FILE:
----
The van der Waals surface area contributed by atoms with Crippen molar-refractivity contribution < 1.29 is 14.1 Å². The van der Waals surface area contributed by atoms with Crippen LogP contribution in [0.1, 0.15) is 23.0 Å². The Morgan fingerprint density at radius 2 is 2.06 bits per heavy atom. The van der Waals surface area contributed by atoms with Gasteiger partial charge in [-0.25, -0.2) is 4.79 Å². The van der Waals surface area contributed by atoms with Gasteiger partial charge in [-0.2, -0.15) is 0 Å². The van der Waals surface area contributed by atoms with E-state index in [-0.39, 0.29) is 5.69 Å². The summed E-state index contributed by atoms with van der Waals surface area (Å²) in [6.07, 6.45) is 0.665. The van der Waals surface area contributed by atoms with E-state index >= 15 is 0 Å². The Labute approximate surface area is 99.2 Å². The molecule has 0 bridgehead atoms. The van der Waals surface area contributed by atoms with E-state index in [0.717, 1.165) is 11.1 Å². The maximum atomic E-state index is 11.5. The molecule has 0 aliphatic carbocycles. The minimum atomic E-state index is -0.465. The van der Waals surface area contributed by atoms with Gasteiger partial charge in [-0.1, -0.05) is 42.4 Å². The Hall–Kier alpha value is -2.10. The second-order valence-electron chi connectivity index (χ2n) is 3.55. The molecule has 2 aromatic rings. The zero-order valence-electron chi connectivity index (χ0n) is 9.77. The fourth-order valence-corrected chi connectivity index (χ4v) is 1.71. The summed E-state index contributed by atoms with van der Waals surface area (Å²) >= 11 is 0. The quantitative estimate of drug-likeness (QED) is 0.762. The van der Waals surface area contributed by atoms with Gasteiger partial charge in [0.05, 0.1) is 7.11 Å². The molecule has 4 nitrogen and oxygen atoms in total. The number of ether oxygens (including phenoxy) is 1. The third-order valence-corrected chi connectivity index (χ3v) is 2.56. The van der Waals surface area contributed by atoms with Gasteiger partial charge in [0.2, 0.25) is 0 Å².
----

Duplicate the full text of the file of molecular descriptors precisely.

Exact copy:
The van der Waals surface area contributed by atoms with Crippen molar-refractivity contribution < 1.29 is 14.1 Å². The van der Waals surface area contributed by atoms with Crippen LogP contribution in [0.1, 0.15) is 23.0 Å². The Morgan fingerprint density at radius 2 is 2.06 bits per heavy atom. The van der Waals surface area contributed by atoms with Gasteiger partial charge in [-0.25, -0.2) is 4.79 Å². The van der Waals surface area contributed by atoms with Gasteiger partial charge in [-0.2, -0.15) is 0 Å². The van der Waals surface area contributed by atoms with E-state index in [-0.39, 0.29) is 5.69 Å². The summed E-state index contributed by atoms with van der Waals surface area (Å²) in [6.07, 6.45) is 0.665. The van der Waals surface area contributed by atoms with E-state index >= 15 is 0 Å². The Labute approximate surface area is 99.2 Å². The molecule has 0 bridgehead atoms. The van der Waals surface area contributed by atoms with E-state index in [0.717, 1.165) is 11.1 Å². The maximum atomic E-state index is 11.5. The molecule has 0 aliphatic carbocycles. The minimum atomic E-state index is -0.465. The van der Waals surface area contributed by atoms with Gasteiger partial charge in [-0.1, -0.05) is 42.4 Å². The Hall–Kier alpha value is -2.10. The second-order valence-electron chi connectivity index (χ2n) is 3.55. The molecule has 2 aromatic rings. The zero-order valence-electron chi connectivity index (χ0n) is 9.77. The fourth-order valence-corrected chi connectivity index (χ4v) is 1.71. The summed E-state index contributed by atoms with van der Waals surface area (Å²) >= 11 is 0. The quantitative estimate of drug-likeness (QED) is 0.762. The van der Waals surface area contributed by atoms with Gasteiger partial charge in [0.05, 0.1) is 7.11 Å². The molecule has 4 nitrogen and oxygen atoms in total. The number of ether oxygens (including phenoxy) is 1. The third-order valence-corrected chi connectivity index (χ3v) is 2.56. The van der Waals surface area contributed by atoms with Gasteiger partial charge in [0.2, 0.25) is 0 Å².